It was dark when we got there.
The lamp above the lintel
was too small for so much darkness.
The door was unlocked, just as she’d said,
and when we opened it and called her name
we heard the echo in the passageway.
Hand in hand we followed the sound along the corridor,
up the stone staircase,
across the gallery and into the light.

She’d left the curtains open.
You sat near her in the window seat
and I saw stars shine through your far reflections.
I heard your voices
saying herbs and pottery and hives
like two off-duty druid priestesses.
You spoke as if I weren’t there.

When you laughed and leaned together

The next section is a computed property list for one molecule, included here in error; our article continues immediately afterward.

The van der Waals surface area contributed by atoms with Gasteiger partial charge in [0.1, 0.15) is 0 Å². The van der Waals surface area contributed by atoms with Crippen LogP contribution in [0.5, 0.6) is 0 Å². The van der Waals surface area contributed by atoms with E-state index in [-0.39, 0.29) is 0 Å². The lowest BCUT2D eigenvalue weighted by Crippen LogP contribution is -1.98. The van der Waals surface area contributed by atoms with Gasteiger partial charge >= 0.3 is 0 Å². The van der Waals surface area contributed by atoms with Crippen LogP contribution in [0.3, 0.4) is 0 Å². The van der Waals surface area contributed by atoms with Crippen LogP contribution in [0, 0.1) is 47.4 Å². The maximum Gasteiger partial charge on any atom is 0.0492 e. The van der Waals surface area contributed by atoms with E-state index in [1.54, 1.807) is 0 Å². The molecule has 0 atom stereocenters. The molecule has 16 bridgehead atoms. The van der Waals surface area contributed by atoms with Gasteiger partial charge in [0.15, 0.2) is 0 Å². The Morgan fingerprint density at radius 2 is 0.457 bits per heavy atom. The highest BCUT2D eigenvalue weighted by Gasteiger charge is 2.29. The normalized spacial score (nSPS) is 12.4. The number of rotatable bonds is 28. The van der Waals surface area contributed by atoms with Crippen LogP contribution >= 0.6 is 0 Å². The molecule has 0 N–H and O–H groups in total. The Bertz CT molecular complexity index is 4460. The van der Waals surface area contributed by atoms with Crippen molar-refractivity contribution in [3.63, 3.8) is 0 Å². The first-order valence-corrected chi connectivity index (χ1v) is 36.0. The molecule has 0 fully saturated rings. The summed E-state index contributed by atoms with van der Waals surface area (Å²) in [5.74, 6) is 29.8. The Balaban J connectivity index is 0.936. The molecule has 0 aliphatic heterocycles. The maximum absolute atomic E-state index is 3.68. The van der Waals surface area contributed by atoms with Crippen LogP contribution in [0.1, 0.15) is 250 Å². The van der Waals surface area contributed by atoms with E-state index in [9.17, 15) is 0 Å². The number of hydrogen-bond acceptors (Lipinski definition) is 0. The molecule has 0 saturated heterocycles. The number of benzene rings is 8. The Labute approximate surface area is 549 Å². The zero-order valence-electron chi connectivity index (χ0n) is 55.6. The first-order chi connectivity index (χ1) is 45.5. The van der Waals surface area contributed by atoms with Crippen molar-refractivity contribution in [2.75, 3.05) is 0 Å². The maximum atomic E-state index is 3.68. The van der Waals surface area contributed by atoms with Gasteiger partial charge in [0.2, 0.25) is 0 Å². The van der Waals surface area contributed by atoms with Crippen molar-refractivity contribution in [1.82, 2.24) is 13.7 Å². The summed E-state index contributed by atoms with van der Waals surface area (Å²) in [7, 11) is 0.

strands of her hair caught in yours
and yours in hers.
I heard your voices
saying lavender and fire and queens.
And where the strands drifted apart
I saw your reflections out there, your backs towards me.
I said nothing, afraid you’d come in from the night
with your lips, your tongues dripping with honey and flames.

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This article originally appeared in The New Criterion, Volume 2 Number 10, on page 45
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